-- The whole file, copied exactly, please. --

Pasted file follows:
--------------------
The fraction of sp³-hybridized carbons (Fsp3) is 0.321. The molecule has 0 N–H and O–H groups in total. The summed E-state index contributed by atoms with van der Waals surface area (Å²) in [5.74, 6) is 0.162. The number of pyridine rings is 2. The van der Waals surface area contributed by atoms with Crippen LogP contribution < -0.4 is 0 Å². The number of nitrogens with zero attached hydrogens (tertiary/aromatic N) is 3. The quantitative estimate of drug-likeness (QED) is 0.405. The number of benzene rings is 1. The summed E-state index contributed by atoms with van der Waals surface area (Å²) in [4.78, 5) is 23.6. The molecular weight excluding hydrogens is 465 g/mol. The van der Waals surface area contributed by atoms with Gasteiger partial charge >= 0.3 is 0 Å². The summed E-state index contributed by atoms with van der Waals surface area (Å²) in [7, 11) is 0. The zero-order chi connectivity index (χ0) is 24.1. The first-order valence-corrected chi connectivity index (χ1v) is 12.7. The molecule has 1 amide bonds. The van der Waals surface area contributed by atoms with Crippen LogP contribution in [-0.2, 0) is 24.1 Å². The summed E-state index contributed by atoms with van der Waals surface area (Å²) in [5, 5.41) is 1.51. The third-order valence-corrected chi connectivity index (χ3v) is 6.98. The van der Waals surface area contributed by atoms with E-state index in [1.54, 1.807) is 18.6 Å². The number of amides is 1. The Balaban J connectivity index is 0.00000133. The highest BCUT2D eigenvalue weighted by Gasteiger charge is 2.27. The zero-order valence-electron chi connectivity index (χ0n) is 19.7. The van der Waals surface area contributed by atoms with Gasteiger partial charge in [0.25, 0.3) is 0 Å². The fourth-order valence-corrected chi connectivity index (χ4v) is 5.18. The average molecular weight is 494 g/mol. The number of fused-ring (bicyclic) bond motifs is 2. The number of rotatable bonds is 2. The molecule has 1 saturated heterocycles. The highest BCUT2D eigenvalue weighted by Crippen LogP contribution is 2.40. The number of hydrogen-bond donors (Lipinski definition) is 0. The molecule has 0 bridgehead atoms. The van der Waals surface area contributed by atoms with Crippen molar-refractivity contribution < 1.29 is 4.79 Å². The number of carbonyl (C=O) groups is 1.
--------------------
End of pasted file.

The fraction of sp³-hybridized carbons (Fsp3) is 0.321. The molecule has 0 N–H and O–H groups in total. The summed E-state index contributed by atoms with van der Waals surface area (Å²) in [5.74, 6) is 0.162. The number of pyridine rings is 2. The van der Waals surface area contributed by atoms with Crippen LogP contribution < -0.4 is 0 Å². The number of nitrogens with zero attached hydrogens (tertiary/aromatic N) is 3. The quantitative estimate of drug-likeness (QED) is 0.405. The number of benzene rings is 1. The summed E-state index contributed by atoms with van der Waals surface area (Å²) in [4.78, 5) is 23.6. The molecular weight excluding hydrogens is 465 g/mol. The van der Waals surface area contributed by atoms with Gasteiger partial charge >= 0.3 is 0 Å². The summed E-state index contributed by atoms with van der Waals surface area (Å²) in [7, 11) is 0. The zero-order chi connectivity index (χ0) is 24.1. The first-order valence-corrected chi connectivity index (χ1v) is 12.7. The molecule has 1 amide bonds. The van der Waals surface area contributed by atoms with Crippen LogP contribution in [-0.2, 0) is 24.1 Å². The summed E-state index contributed by atoms with van der Waals surface area (Å²) in [5, 5.41) is 1.51. The third-order valence-corrected chi connectivity index (χ3v) is 6.98. The van der Waals surface area contributed by atoms with E-state index in [1.54, 1.807) is 18.6 Å². The number of amides is 1. The Balaban J connectivity index is 0.00000133. The highest BCUT2D eigenvalue weighted by Gasteiger charge is 2.27. The zero-order valence-electron chi connectivity index (χ0n) is 19.7. The van der Waals surface area contributed by atoms with Gasteiger partial charge in [0.25, 0.3) is 0 Å². The fourth-order valence-corrected chi connectivity index (χ4v) is 5.18. The average molecular weight is 494 g/mol. The number of fused-ring (bicyclic) bond motifs is 2. The number of rotatable bonds is 2. The molecule has 1 saturated heterocycles. The highest BCUT2D eigenvalue weighted by Crippen LogP contribution is 2.40. The number of hydrogen-bond donors (Lipinski definition) is 0. The molecule has 0 bridgehead atoms. The van der Waals surface area contributed by atoms with Crippen molar-refractivity contribution < 1.29 is 4.79 Å². The number of carbonyl (C=O) groups is 1.